FST/SUS 511 - Research: Theory, Methods, Application
In this section, we pursue research using ethnographic methods (i.e., interviews and participant
observation, focus groups). Students will collect data and analyze it. The findings will be
prepared for a written report and a presentation to the public. The project will be pursued using
a community-based research approach. This means that the students’ training in ethnographic
methods will be done in a “real-world” context working with a partner on the ground. Students
will co-develop a research design in conversation with a community partner (the basic direction
will be decided before the course begins by the instructor and the partner; details will be worked
out by the students in conversation with the partner).
Part 1 (50 points)
For all students (in each section)
- discussion/guided responses (3 sessions)
be sure to have your response in on time,
and read at least five comments before class
and respond to at least one
30 pts
- active participation in class and with professors
Part 2 (150 points)
Section 1: Ethnographic Methods
- active participation in class and in group work
- practice semi-structured interview and reflection
- practice participant observation and reflection
- practice focus group and reflection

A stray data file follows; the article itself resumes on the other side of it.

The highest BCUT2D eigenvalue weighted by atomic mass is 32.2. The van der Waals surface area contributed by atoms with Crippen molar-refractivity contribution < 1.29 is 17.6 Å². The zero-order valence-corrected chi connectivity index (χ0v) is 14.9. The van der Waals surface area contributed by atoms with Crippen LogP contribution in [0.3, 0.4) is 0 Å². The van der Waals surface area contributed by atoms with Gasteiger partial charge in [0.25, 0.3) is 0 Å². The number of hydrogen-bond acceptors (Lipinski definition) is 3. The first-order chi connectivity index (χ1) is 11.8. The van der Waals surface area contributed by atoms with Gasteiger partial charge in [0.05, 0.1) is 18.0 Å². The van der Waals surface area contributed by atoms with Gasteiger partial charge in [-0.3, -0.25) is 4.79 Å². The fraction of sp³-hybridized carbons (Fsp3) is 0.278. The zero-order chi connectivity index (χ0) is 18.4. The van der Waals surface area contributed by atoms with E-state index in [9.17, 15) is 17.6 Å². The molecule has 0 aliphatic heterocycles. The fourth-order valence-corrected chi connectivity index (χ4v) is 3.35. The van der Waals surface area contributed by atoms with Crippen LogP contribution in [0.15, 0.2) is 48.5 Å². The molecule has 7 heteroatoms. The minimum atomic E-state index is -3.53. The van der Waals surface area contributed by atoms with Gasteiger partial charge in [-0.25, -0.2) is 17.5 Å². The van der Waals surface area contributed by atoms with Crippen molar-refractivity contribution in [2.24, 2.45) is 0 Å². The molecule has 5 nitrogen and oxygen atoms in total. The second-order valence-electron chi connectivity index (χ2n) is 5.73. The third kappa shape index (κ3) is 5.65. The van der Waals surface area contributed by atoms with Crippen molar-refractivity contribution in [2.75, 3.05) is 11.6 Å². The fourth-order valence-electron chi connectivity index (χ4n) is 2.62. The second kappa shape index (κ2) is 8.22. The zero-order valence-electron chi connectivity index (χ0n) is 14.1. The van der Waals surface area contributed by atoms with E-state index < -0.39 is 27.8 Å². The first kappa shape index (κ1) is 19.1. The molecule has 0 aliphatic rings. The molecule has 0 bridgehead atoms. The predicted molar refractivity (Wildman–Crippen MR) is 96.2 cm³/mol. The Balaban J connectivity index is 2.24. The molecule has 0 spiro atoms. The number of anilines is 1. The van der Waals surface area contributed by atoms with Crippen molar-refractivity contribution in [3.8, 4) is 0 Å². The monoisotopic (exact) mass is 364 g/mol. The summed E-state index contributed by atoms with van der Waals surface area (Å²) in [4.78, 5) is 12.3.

- team project
research design and proposal
data collection (each student’s work graded individual) -30
- interviews
- participant observations
Interpretation and analysis of findings
presentation of findings
20 pts
14 pts
12 pts
12 pts
12 pts
100 pts
Feb 13: On Designing an Ethnographic Research Project
What are ethnographic methods and why are they valuable?
What is Ethnography?
J. Murchison. 2010. Chapters 1&2. In Ethnography Essentials: Designing, Conducting, and
Presenting your Research.
J. Deutsch. 2004. Eat Me Up: Spoken Voice and Food Voice in an Urban Firehouse. Food,
Culture, and Society 7(1): 28-36.
Feb 14: Practicum: Preparing Research Proposal & IRB
M. Patton. 1990/2001. Designing Qualitative Studies. In Qualitative Research and
Evaluation Methods.
S. Silbey, 2003. “Designing Qualitative Research Projects.” Memo prepared for the
Workshop on the Evaluation of Qualitative Research, National Science Foundation, July.
Feb 21: Interviews
Chapters from Ethnography Essentials and Focus Group Methodology
K. O’Reilly. 2006. Interviews: asking questions of individuals and groups, and Practical
Issues in Interviewing.
J. Hermanowicz. 2002. The Great Interview: 25 Strategies for Studying People in Bed.
Qualitative Sociology 25(4): 479-499.
Video – Getting People to Talk!
In class
Ethnographic Methods: Interviewing Practicum
Bring a *special* dish to class
Each student will pair with another student and conduct an interview about a dish. We will
then discuss the interviews as a group, assessing not only what we learned about the
dishes, but what we learned about interviewing.
Feb 28: Participant Observation
J. Murchison. 2010. Participant-Observation. In Ethnography Essentials.
Mar 7: Focus Groups
Chapters from Ethnography Essentials.
Mar 14: Spring break
Mar 21: Data Collection & Analysis
Mar 28: Data Collection & Analysis
Apr 4: Data Analysis & Writing
K. Charmaz, 2001 (1995). “Grounded Theory.” Pp. 335-352 in Contemporary Field
Chapters from Ethnography Essentials.
Apr 11: Writing